A simple list of visited web pages may not seem like a significant privacy violation to some, however further analysis can yield much more information than one might expect. Trackers can collect users’ browser and operating system, which can be used for price discrimination, and rough geographical location can be checked using IP geolocation. One can also find private urls in the history to determine membership of certain services, such as some online banking portals which contain trackers. Another example is the twitter analytics dashboard (e.g. analytics.twitter.com/user/sammacbeth/home). This url is only accessible when logged in as a specific user, and when accessed the browser will transmit this user name in the url to the trackers in this page (in testing, these included Google, Microsoft and tellapart.com), thus enabling these services to add a user’s twitter handle to the previously collecting browsing history. Private urls, such as this, are particularly dangerous, because they often contain Personal Identifiable Information (PII) which puts a real identify on the other urls that are being collected in that session (See http://www.slideshare.net/jmpujol/data-collection-without-privacy-sideeffects-at-big2016-www-2016 for an example.).
UID Generation Techniques
The uid that trackers need in order to attribute page loads to specific users can be generated in several different ways:
- Cookies – This is the simplest and most common method for generating uids. Cookies are a web standard for sharing state between a client and server over the stateless HTTP protocol. It is an important part of the web, which enables sites to keep track of your login and/or preferences between visits. Cookies work as follows: When a client makes a request to a server, in the response the server can set a header Set-Cookie with a value of its choosing. The client will, from then on, send this value in headers for any subsequent requests for this domain, and thus the server will know which user it was who sent the request.
- Network fingerprint – This method uses the properties of the network from which the request comes from as an identifier, usually the IP address. This varies in effectiveness based on whether users have unique IPs or not.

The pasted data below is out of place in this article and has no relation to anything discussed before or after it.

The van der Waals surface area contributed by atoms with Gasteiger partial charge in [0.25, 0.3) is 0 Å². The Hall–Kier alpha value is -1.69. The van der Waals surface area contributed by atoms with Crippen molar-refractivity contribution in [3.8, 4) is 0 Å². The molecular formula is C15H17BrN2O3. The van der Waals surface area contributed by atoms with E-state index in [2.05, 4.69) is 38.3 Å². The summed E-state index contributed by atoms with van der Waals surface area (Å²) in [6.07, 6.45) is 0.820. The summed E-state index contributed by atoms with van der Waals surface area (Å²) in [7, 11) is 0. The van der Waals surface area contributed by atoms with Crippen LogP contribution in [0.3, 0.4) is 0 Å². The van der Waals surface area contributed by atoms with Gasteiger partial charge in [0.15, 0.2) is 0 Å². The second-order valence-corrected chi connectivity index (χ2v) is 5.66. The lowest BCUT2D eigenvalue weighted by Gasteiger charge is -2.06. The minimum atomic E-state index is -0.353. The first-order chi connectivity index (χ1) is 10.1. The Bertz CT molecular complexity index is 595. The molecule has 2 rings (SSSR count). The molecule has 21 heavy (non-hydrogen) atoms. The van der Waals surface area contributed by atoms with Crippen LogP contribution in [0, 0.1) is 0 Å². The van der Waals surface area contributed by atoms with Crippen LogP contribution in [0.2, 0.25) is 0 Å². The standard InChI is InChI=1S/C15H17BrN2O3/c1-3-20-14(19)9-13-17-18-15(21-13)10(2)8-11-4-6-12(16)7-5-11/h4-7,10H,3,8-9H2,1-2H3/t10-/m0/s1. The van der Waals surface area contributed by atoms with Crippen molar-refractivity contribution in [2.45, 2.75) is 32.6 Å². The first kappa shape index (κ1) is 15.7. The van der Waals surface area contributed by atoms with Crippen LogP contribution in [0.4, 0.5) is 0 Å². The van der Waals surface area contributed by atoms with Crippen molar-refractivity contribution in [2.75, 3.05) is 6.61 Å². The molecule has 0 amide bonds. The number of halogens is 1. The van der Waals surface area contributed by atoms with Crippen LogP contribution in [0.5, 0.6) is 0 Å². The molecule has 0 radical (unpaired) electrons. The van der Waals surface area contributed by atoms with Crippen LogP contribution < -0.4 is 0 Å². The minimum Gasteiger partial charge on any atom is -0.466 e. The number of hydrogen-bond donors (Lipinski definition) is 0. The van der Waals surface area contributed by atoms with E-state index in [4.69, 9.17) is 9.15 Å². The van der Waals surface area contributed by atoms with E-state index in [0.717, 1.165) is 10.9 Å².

Once generated, these uids must be transmitted to the tracker with information about the page the user is visiting. Again there are three primary methods:
- HTTP Headers – This is metadata send along with a request with information for the server. This is where Cookies are transmitted, but also other data can be sent here. Our data shows that 45% of requests to third parties on web pages seen by our users contain a cookie header.
- URL Path – Arbitrary data can be sent in the URL path requested from the server. This is commonly in the form of a query or parameter string — key/value pairs separated by & or ; characters at the end of the query. 52% of third party requests have some kind of query string, and 1.5% a parameter string.
- Post data – This is data sent from the client as part of the main body of the request. We see this kind of request in 0.05% of cases.
Case Study 1: Facebook cookie tracking
We can see this tracking in action by inspecting requests in the web browser. First, if we visit the Facebook home page, we can see a cookie called datr being set:
Now, upon visiting a site which has a Facebook widget, in this case bild.de, we can see a request to facebook.com. As third-party cookies are enabled in the browser (the default setting in all major browsers), we will send the cookie we got on the previous page along with the request. The Referer header of this request will also contain the site I am visiting: www.bild.de.
As I continue to browse the web, this process will repeat, and Facebook will collect a series of requests with this datr cookie and the pages I was viewing.
Finally, if I now log into my Facebook account, we see that the datr cookie remains, and now alongside a cookie with my Facebook user ID. This means that Facebook can now attribute all the pages I have viewed with my personal Facebook account.
This mechanism allows Facebook to collect your browsing habits across the web, in order to tailor adverts and recommendations within their site. Our measurements show that this tracking covers around 25% of pages visited by our users.
Facebook were banned last year from using this tracking on European users who had not logged into their site, however this was recently overturned, so this practice continues.
Case Study 2: Moatads fingerprinting